Fresh Views

Diabetes Technology and Solution-Focused Practice: Online Peer Support Community Intervention to Address Health Disparities

  “I realized that my sugar was like a rollercoaster. It would go up and down very clearly. So I started to go for walks. Not light walks, but fast-paced ones.” ~Study participant

Since the COVID-19 pandemic began the disparities in diabetes technology use in underserved populations has risen to the forefront. During the recent American Diabetes Association (ADA) Scientific Sessions data were shared about a novel use of an online peer support community combined with continuous glucose monitoring (CGM) use to educate, engage and empower people with type 2 diabetes. Since Deb was a co-investigator on this study, we reached out to Dr. Michelle Litchman, PI, Assistant Professor, University of Utah, College of Nursing to discuss the study findings and impact.

The ADA abstract: 151-O Using a CGM plus Online Peer Support Community Intervention to Address Health Disparities

Dr. Litchman, what makes this study unique and important?

This study was developed based on two separate PCORI-funded projects that incorporated community-based participatory research principles and community advisory boards (CAB). The first CAB partnered with individuals within the Hispanic community to better understand diabetes technology needs and desires. The second CAB included diabetes online community partners to best understand how online peer support could reinforce diabetes technology use and healthy behaviors.

What were the components of the study?

We developed an intervention that combined continuous glucose monitoring (CGM) plus an online peer support community (OPSC). To support the needs of Hispanic and Spanish-speaking adults with type 2 diabetes not using insulin, the CGM+OPSC intervention was optimized to be culturally and linguistically appropriate. Participants wore CGM to visualize their daily glucose patterns and engaged in weekly personal experiments. Personal experiments included health behavior challenges related to general diabetes topics (being active, healthy eating, etc.) and were posted to the OPSC weekly. The OPSC were managed by trained Spanish/English bilingual peer facilitators who also lived with diabetes and used CGM. This mixed method study assessed how participants used the intervention.

Participants completed a 1-week blinded baseline CGM recording (N=31) then engaged in the CGM+OPSC intervention for 12 weeks. Of those that continued into unblinded phase (n=22) study engagement was excellent (N=21).

What were some of the key outcomes of the study?

We analyzed exit interviews and identified 3 themes: (1) CGM “personal experiments” helped participants gain knowledge about how diet, exercise, medications, stress, and sleep impacted glucose levels; (2) the OPSC reinforced healthy behaviors through personal experiments, collective learning and social support; and (3) CGM engagement increased OPSC participation and participation in the OPSC resulted in greater CGM utilization, suggesting a positive feedback loop.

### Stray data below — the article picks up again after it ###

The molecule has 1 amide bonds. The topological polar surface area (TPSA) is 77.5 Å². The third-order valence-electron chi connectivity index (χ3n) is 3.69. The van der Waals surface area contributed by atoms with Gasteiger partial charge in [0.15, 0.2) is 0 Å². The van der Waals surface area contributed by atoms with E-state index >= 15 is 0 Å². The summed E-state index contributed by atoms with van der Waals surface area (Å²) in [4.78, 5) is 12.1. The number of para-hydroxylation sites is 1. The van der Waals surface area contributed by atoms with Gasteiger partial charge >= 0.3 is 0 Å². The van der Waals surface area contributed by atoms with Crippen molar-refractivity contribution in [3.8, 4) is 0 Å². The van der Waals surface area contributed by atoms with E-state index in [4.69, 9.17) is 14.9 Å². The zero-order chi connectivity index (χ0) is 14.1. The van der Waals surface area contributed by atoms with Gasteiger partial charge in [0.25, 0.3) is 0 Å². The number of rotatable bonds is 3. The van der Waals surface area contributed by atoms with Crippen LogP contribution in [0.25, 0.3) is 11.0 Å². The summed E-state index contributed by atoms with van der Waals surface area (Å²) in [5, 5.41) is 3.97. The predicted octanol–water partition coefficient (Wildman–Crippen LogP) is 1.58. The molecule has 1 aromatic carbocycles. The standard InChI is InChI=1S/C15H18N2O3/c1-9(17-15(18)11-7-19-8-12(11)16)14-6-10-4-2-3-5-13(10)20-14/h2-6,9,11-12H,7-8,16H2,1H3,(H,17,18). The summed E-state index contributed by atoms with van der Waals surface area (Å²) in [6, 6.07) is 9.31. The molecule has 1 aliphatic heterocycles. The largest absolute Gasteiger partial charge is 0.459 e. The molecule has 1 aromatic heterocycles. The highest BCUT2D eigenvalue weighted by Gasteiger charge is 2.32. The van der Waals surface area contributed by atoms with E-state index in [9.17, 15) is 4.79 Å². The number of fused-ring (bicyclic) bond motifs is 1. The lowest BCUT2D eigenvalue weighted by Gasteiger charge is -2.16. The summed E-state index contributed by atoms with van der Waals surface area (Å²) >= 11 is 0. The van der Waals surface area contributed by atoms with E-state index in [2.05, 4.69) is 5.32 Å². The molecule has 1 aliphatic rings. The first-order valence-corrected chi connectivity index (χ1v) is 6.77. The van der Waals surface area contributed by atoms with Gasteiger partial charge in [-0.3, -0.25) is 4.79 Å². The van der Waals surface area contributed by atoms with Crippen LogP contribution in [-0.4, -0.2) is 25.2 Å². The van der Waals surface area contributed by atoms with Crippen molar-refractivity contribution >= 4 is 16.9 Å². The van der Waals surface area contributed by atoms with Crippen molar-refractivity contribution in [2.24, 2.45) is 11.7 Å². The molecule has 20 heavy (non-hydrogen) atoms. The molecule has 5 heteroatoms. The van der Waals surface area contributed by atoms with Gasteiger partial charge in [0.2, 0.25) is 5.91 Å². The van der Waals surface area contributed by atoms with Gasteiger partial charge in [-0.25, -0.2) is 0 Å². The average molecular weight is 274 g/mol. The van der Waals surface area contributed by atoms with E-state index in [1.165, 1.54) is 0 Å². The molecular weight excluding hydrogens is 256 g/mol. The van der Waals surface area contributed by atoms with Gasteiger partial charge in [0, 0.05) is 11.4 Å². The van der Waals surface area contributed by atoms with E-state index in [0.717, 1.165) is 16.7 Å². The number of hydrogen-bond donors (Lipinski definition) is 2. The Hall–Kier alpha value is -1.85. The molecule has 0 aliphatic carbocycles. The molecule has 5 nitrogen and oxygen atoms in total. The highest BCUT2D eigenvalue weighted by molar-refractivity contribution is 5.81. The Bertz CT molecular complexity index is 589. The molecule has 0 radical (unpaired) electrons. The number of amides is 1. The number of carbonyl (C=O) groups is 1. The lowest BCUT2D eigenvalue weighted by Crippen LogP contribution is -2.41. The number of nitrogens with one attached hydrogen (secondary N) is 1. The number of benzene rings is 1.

We also found that self-efficacy levels significantly improved when comparing pre to post intervention.

Tell us about the figure you presented.

The figure above describes a positive feedback loop in which CGM could help see how glucose levels changed when they engaged in health behaviors, and the OPSC provided structure (personal experiments) and emotional and informational support to reinforce healthy behaviors. The promise of diabetes technology can only be seen with continued use. This study showed that an OPSC is one way to enhance CGM use. It is possible that OPSC could support other diabetes technologies and in other populations or languages.  

Tell us more about the peer facilitators.

We hired and trained five Hispanic Spanish/English bilingual individuals who were living with diabetes and using CGM. Having a group of peers that the participants could relate to was critical to the study’s success. The peer facilitators could provide tips and tricks from their own lived experience while also providing encouragement to those who might be struggling. All peer facilitators were supported by the research team and a bilingual certified diabetes care and education specialist. After the study completed, the peer facilitators helped develop training videos to support future research.

What is the key message you would like readers to take away today?

Hispanic, Spanish-speaking adults with type 2 diabetes have a great desire to use diabetes technology. However, diabetes technology must be optimized for language, cultural and social support needs. The CGM+OPSC intervention provided participants with the tools necessary to learn, problem-solve, and make healthy behavior changes and is a promising intervention to address health disparities.

Is there anything else you would like us to know?

This study would not have been possible without important community partners. We thank the CABs from both PCORI studies who helped guide us to developing this novel intervention.

Of note, this abstract was awarded “Best Abstract” in the Glucose Monitoring and Sensing presentation group! We congratulate and thank Dr. Litchman for sharing the ADA presentation with us and look forward to future publications.

Stop back by in 2 weeks to see what we write about as we continue to share about a variety of other technologies that impact and influence diabetes care and education!

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Deb is employed by Dexcom, but her words and opinions in this blog are her own.

Tami is employed by the University of Kentucky HealthCare Barnstable Brown DIabetes Center, but her words and opinions in this blog are her own.